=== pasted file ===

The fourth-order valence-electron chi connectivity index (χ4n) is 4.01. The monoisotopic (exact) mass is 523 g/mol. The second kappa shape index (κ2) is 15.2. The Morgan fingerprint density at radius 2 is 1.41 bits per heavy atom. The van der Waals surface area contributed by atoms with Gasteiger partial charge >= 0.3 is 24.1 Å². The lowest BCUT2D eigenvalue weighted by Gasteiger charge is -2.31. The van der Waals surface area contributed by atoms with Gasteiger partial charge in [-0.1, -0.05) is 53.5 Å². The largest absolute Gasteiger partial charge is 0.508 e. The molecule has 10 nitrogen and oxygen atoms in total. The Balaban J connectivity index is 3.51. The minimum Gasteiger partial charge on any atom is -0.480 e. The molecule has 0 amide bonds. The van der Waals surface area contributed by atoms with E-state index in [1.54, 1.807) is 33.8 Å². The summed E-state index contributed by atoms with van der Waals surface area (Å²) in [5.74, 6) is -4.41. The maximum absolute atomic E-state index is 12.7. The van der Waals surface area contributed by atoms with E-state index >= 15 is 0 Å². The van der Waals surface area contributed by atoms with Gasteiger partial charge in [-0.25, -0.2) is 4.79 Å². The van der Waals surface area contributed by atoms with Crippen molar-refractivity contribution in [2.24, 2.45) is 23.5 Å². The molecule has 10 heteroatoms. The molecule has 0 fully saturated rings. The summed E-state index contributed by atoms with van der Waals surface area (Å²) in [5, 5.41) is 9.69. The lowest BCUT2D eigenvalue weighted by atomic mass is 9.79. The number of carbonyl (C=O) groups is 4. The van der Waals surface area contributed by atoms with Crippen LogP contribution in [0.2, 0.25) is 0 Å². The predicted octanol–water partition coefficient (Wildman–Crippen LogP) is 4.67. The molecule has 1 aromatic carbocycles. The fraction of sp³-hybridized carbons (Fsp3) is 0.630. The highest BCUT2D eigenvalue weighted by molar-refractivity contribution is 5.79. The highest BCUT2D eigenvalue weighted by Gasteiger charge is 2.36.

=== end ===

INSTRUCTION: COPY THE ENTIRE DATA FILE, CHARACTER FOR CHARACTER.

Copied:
The fourth-order valence-electron chi connectivity index (χ4n) is 4.01. The monoisotopic (exact) mass is 523 g/mol. The second kappa shape index (κ2) is 15.2. The Morgan fingerprint density at radius 2 is 1.41 bits per heavy atom. The van der Waals surface area contributed by atoms with Gasteiger partial charge >= 0.3 is 24.1 Å². The lowest BCUT2D eigenvalue weighted by Gasteiger charge is -2.31. The van der Waals surface area contributed by atoms with Gasteiger partial charge in [-0.1, -0.05) is 53.5 Å². The largest absolute Gasteiger partial charge is 0.508 e. The molecule has 10 nitrogen and oxygen atoms in total. The Balaban J connectivity index is 3.51. The minimum Gasteiger partial charge on any atom is -0.480 e. The molecule has 0 amide bonds. The van der Waals surface area contributed by atoms with E-state index in [1.54, 1.807) is 33.8 Å². The summed E-state index contributed by atoms with van der Waals surface area (Å²) in [5.74, 6) is -4.41. The maximum absolute atomic E-state index is 12.7. The van der Waals surface area contributed by atoms with E-state index >= 15 is 0 Å². The van der Waals surface area contributed by atoms with Gasteiger partial charge in [-0.25, -0.2) is 4.79 Å². The van der Waals surface area contributed by atoms with Crippen molar-refractivity contribution in [2.24, 2.45) is 23.5 Å². The molecule has 10 heteroatoms. The molecule has 0 fully saturated rings. The summed E-state index contributed by atoms with van der Waals surface area (Å²) in [5, 5.41) is 9.69. The lowest BCUT2D eigenvalue weighted by atomic mass is 9.79. The number of carbonyl (C=O) groups is 4. The van der Waals surface area contributed by atoms with Crippen LogP contribution in [0.2, 0.25) is 0 Å². The predicted octanol–water partition coefficient (Wildman–Crippen LogP) is 4.67. The molecule has 1 aromatic carbocycles. The fraction of sp³-hybridized carbons (Fsp3) is 0.630. The highest BCUT2D eigenvalue weighted by molar-refractivity contribution is 5.79. The highest BCUT2D eigenvalue weighted by Gasteiger charge is 2.36.